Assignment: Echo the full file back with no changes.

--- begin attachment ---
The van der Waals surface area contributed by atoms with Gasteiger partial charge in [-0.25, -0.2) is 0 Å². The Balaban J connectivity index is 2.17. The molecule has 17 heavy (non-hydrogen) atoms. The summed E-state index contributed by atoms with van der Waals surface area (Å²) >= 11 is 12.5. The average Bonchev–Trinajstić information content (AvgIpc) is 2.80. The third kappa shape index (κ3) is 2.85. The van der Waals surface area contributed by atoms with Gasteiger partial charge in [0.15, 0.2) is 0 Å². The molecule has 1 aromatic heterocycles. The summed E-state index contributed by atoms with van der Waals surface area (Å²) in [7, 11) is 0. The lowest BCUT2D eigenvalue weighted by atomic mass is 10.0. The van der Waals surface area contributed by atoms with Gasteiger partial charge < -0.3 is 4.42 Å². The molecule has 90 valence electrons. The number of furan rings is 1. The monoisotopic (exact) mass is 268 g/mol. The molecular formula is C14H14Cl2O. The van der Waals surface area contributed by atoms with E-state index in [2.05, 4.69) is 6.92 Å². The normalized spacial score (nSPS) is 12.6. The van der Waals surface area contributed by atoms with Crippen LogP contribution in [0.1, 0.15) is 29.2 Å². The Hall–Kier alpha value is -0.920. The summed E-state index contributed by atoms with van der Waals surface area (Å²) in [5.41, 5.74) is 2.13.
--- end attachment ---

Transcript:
The van der Waals surface area contributed by atoms with Gasteiger partial charge in [-0.25, -0.2) is 0 Å². The Balaban J connectivity index is 2.17. The molecule has 17 heavy (non-hydrogen) atoms. The summed E-state index contributed by atoms with van der Waals surface area (Å²) >= 11 is 12.5. The average Bonchev–Trinajstić information content (AvgIpc) is 2.80. The third kappa shape index (κ3) is 2.85. The van der Waals surface area contributed by atoms with Gasteiger partial charge in [0.15, 0.2) is 0 Å². The molecule has 1 aromatic heterocycles. The summed E-state index contributed by atoms with van der Waals surface area (Å²) in [7, 11) is 0. The lowest BCUT2D eigenvalue weighted by atomic mass is 10.0. The van der Waals surface area contributed by atoms with Gasteiger partial charge < -0.3 is 4.42 Å². The molecule has 90 valence electrons. The number of furan rings is 1. The monoisotopic (exact) mass is 268 g/mol. The molecular formula is C14H14Cl2O. The van der Waals surface area contributed by atoms with E-state index in [2.05, 4.69) is 6.92 Å². The normalized spacial score (nSPS) is 12.6. The van der Waals surface area contributed by atoms with Crippen LogP contribution in [0.1, 0.15) is 29.2 Å². The Hall–Kier alpha value is -0.920. The summed E-state index contributed by atoms with van der Waals surface area (Å²) in [5.41, 5.74) is 2.13.